Lou might be only twelve, but she's never been one to take things sitting down. So when her Civil War-era house is about to be condemned, she's determined to save it — either by getting it deemed a historic landmark or by finding the stash of gold rumored to be hidden nearby during the war.
As Lou digs into the past, her eyes are opened when she finds that her ancestors ran the gamut of slave owners, renegades, thieves and abolitionists. Meanwhile, some incidents in her town show her that many Civil War era prejudices still survive and that the past can keep repeating itself if we let it. Digging into her past shows Lou that it's never too late to fight injustice, and she starts to see the real value of understanding and exploring her roots.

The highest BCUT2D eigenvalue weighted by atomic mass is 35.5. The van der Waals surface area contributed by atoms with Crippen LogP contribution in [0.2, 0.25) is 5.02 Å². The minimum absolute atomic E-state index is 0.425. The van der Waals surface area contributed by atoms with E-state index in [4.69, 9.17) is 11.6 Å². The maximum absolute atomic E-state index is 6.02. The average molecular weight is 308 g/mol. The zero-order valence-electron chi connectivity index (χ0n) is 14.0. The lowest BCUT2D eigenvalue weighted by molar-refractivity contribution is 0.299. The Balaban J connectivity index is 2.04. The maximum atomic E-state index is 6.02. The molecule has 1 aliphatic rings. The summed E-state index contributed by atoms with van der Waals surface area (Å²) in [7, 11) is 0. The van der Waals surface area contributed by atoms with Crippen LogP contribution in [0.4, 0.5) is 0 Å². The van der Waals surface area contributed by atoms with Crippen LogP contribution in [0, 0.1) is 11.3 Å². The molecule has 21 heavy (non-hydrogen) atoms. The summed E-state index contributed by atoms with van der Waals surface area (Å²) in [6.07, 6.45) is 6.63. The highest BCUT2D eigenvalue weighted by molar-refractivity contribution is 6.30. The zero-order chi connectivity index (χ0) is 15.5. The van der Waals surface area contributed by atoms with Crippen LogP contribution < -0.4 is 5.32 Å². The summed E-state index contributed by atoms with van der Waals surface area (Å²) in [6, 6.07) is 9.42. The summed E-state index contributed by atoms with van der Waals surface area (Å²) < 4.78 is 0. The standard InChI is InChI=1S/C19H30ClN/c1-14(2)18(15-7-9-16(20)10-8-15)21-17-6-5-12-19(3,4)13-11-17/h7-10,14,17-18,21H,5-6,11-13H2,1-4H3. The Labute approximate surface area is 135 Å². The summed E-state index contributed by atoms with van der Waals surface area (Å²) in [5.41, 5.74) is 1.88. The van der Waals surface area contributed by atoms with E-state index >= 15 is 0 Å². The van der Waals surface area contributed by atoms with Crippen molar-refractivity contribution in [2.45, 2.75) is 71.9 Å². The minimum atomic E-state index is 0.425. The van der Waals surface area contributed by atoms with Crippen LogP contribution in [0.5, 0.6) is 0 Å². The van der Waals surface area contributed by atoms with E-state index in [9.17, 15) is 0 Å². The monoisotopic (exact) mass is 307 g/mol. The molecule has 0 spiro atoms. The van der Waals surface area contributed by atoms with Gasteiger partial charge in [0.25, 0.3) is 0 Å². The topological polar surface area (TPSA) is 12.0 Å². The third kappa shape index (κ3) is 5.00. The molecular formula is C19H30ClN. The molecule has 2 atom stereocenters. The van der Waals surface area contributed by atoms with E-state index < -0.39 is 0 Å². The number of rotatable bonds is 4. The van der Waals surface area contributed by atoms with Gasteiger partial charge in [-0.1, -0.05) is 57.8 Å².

"While eavesdropping, [Lou] learns that her home, which has been in her family for 176 years and is next to her father's junkyard, is slated to be torn down through the process of eminent domain for city offices. Then she learns that Isaac, who works weekends for her father and is the best player on the high school football team, didn't win the scholarship to the University of Tennessee because of the coach's prejudice. Lou and her friends are convinced that there's got to be a way to save the house and get Isaac to UT....The characters are true to life, and the younger children and Isaac grow and mature over the summer. In the midst of solving a Civil War-era mystery, Lou and her friends confront racism in their own time." — Nancy P. Reeder, School Library Journal
|Recommended Age||9 - 13|
|Author||Lisa Lewis Tyre|
|Publication Date||Sep 29, 2015|
|Publisher||Nancy Paulsen Books|